This analysis concerns waters ordinary wells and boreholes, streams and effluents from the factory. The analysis of these sources of water in the different districts was about identifying with accuracy and precision the situation faced by local residents and others. It was done by sampling 50 ml of sample to be introduced into an Erlenmeyer being taken on a hot plate and then put two drops of phenol. With the temperature rise, the sample turns pink, indicating the presence of sodium hydroxide and titration using a burette from 0 to 25 mL containing hydrochloric acid concentration of N/2 then drained until the disappearance of the hue, then measuring the volume of the acid poured in order to assess the concentration of caustic soda in the sample by the expression:

The second analysis was consisted to determine pH of the different samples by using a pH meter. The result is displayed in the following intervals:

• From 0 to 6.99; the sample contains acid;

• From 7.01 to 14; the sample contains soda;

• And at 7.00; the sample is neutral.

For the determination of the area of exploited quarries and restored we had only the information provided by the topography and environmental services. Both services were responsible for assessing the area harvested and the restored every year. These successive analyses of biophysical data allowed us to identify the factors affecting degradation of different natural resources, socio-economic and environmental impacts. The research took place from January 1st to May 30, 2012, inclusively in the prefecture of Fria.

3. Results

3.1. Diagnosis of the RUSAL Company’s Activities

During this operation, we have first the alienage which is an open-access technique by using bulldozers. Then, the company carries out the clearing and stripping operations that are done in one operation which always uses bulldozers. Add to this, it involves blasting to demolish rocks, load and transport the ore to the level of crushing. The alumina refining uses the process developed by ''Karl Bayer'' in the 60s, process that consists in selective solubilization of the alumina with sodium liquor (NaOH) high temperature and pressure followed by separation of the sodium alumina solution. This transformation is split into three areas or sides:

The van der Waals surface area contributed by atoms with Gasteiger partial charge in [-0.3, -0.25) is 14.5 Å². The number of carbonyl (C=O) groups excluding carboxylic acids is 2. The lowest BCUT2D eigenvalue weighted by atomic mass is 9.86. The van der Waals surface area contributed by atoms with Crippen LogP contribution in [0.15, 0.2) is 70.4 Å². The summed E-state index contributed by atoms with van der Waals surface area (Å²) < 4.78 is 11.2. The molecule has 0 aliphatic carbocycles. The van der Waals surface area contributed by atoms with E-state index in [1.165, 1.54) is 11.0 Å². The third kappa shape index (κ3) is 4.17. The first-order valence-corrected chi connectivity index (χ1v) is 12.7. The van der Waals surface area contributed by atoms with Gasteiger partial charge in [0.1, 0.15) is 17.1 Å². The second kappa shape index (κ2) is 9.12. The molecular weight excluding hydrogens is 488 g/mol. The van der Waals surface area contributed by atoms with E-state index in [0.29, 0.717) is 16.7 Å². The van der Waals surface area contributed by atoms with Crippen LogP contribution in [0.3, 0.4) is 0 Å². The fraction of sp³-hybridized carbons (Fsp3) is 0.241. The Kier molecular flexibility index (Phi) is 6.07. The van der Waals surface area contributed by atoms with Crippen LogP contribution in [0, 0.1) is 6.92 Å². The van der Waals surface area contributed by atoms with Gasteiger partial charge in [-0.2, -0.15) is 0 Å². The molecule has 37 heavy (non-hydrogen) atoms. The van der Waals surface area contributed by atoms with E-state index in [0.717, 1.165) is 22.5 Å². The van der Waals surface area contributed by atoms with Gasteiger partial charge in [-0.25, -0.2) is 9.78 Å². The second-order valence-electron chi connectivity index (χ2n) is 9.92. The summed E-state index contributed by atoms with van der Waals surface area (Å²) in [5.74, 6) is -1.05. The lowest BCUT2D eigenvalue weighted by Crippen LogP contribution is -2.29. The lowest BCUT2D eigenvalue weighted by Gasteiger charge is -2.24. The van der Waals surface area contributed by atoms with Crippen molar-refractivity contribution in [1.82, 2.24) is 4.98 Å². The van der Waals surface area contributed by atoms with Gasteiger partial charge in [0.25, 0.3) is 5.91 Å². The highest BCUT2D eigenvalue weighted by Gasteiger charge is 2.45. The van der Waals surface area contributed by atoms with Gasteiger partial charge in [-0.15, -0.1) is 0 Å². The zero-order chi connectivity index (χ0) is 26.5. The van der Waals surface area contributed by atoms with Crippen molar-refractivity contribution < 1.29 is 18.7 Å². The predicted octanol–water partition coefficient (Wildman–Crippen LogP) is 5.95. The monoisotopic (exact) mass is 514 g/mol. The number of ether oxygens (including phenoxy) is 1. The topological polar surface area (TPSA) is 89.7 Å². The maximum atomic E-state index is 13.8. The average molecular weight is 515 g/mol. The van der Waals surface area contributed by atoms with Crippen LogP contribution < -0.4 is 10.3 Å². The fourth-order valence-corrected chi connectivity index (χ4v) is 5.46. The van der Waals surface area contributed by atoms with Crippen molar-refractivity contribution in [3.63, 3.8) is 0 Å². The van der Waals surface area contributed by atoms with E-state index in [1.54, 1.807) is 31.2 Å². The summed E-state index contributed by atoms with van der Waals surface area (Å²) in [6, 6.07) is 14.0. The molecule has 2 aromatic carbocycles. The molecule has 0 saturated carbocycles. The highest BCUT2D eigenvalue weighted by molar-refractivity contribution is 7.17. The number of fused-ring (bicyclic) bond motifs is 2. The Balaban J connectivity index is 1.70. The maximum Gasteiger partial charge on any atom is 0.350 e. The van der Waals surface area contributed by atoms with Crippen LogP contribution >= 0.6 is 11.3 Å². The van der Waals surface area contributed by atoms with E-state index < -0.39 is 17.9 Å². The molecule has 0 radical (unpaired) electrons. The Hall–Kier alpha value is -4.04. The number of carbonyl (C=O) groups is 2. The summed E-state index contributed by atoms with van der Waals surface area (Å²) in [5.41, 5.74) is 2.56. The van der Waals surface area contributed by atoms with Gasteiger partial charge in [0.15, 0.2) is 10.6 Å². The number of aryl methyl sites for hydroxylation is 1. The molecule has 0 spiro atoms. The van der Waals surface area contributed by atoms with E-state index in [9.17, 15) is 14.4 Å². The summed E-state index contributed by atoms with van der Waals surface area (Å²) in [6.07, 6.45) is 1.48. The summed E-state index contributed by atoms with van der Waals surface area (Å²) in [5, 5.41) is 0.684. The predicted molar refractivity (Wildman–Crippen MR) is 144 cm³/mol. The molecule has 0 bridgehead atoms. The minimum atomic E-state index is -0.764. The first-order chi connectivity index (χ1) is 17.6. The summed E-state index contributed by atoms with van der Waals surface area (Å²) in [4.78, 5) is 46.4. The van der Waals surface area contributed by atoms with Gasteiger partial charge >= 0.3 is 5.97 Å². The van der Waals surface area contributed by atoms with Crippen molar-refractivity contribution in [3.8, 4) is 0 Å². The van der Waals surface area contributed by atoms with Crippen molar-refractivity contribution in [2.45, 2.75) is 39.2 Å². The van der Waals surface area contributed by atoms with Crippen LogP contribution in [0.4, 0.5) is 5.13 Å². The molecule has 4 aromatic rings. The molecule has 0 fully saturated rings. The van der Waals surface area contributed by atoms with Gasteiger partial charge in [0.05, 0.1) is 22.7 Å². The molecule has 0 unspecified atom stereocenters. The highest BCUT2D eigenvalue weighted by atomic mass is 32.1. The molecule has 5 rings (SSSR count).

Red Sector: This phase concerns the various purely chemical steps;

White sector: In this sector, alumina which has been melted in the attack with the soda liquor will return to the state of small grained.

Calcined sector: The alumina grains from the white filter are made of pure water and alumina. To obtain a good quality of aluminum, the alumina should be pure without water. It is in this sector where pure alumina is made by removing water of each grain. This sector includes workshops upstream and downstream calcination.

3.2. Detailed Assessment of Impacts Resulting from These Activities

The mining policy should address two concerns: that of the development of natural resources for the promotion of a coherent socio-economic development on the one hand, and especially, a balanced reconciliation of mining to the preservation and protection of the environment. Environmental damage caused in the industries, in general, is inherent in the production process used. In appearance, the bauxite industry in Guinea and those of alumina refining met only Fria are no exception to this rule. In doing so, the identification of environmental damage caused in this society requires, above all, to go at the origin, from the place where resources are produced following step by step what is the environment to exploit it. To better highlight these impacts, we preferred to take account of renewable natural resources separately.